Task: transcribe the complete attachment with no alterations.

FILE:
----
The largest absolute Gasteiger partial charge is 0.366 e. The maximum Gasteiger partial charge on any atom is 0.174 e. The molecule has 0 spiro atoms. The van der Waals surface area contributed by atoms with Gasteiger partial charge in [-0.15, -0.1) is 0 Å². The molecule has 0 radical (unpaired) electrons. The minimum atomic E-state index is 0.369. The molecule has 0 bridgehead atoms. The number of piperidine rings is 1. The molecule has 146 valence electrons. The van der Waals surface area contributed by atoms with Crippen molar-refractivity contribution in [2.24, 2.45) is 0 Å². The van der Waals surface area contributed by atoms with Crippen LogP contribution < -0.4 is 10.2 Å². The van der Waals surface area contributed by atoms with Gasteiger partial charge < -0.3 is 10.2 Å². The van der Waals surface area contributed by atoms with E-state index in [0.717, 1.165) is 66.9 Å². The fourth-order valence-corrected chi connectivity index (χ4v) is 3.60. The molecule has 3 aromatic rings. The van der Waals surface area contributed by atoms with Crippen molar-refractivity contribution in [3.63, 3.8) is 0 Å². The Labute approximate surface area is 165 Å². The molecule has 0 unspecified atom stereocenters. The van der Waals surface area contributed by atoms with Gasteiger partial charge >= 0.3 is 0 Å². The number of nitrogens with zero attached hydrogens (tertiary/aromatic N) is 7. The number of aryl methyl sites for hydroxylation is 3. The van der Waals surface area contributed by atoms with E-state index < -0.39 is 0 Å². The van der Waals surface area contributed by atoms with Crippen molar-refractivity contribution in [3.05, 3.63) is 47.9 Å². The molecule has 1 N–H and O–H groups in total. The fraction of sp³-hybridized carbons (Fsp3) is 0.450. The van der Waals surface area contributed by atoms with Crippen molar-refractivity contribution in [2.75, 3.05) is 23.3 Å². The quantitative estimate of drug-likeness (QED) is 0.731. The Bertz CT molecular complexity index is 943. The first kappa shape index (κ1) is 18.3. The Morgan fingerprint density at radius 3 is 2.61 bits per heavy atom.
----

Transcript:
The largest absolute Gasteiger partial charge is 0.366 e. The maximum Gasteiger partial charge on any atom is 0.174 e. The molecule has 0 spiro atoms. The van der Waals surface area contributed by atoms with Gasteiger partial charge in [-0.15, -0.1) is 0 Å². The molecule has 0 radical (unpaired) electrons. The minimum atomic E-state index is 0.369. The molecule has 0 bridgehead atoms. The number of piperidine rings is 1. The molecule has 146 valence electrons. The van der Waals surface area contributed by atoms with Crippen molar-refractivity contribution in [2.24, 2.45) is 0 Å². The van der Waals surface area contributed by atoms with Crippen LogP contribution < -0.4 is 10.2 Å². The van der Waals surface area contributed by atoms with Gasteiger partial charge < -0.3 is 10.2 Å². The van der Waals surface area contributed by atoms with E-state index in [0.717, 1.165) is 66.9 Å². The fourth-order valence-corrected chi connectivity index (χ4v) is 3.60. The molecule has 3 aromatic rings. The van der Waals surface area contributed by atoms with Crippen molar-refractivity contribution in [3.63, 3.8) is 0 Å². The Labute approximate surface area is 165 Å². The molecule has 0 unspecified atom stereocenters. The van der Waals surface area contributed by atoms with Gasteiger partial charge >= 0.3 is 0 Å². The number of nitrogens with zero attached hydrogens (tertiary/aromatic N) is 7. The number of aryl methyl sites for hydroxylation is 3. The van der Waals surface area contributed by atoms with E-state index < -0.39 is 0 Å². The van der Waals surface area contributed by atoms with Crippen molar-refractivity contribution in [3.05, 3.63) is 47.9 Å². The molecule has 1 N–H and O–H groups in total. The fraction of sp³-hybridized carbons (Fsp3) is 0.450. The van der Waals surface area contributed by atoms with Crippen molar-refractivity contribution in [2.75, 3.05) is 23.3 Å². The quantitative estimate of drug-likeness (QED) is 0.731. The Bertz CT molecular complexity index is 943. The first kappa shape index (κ1) is 18.3. The Morgan fingerprint density at radius 3 is 2.61 bits per heavy atom.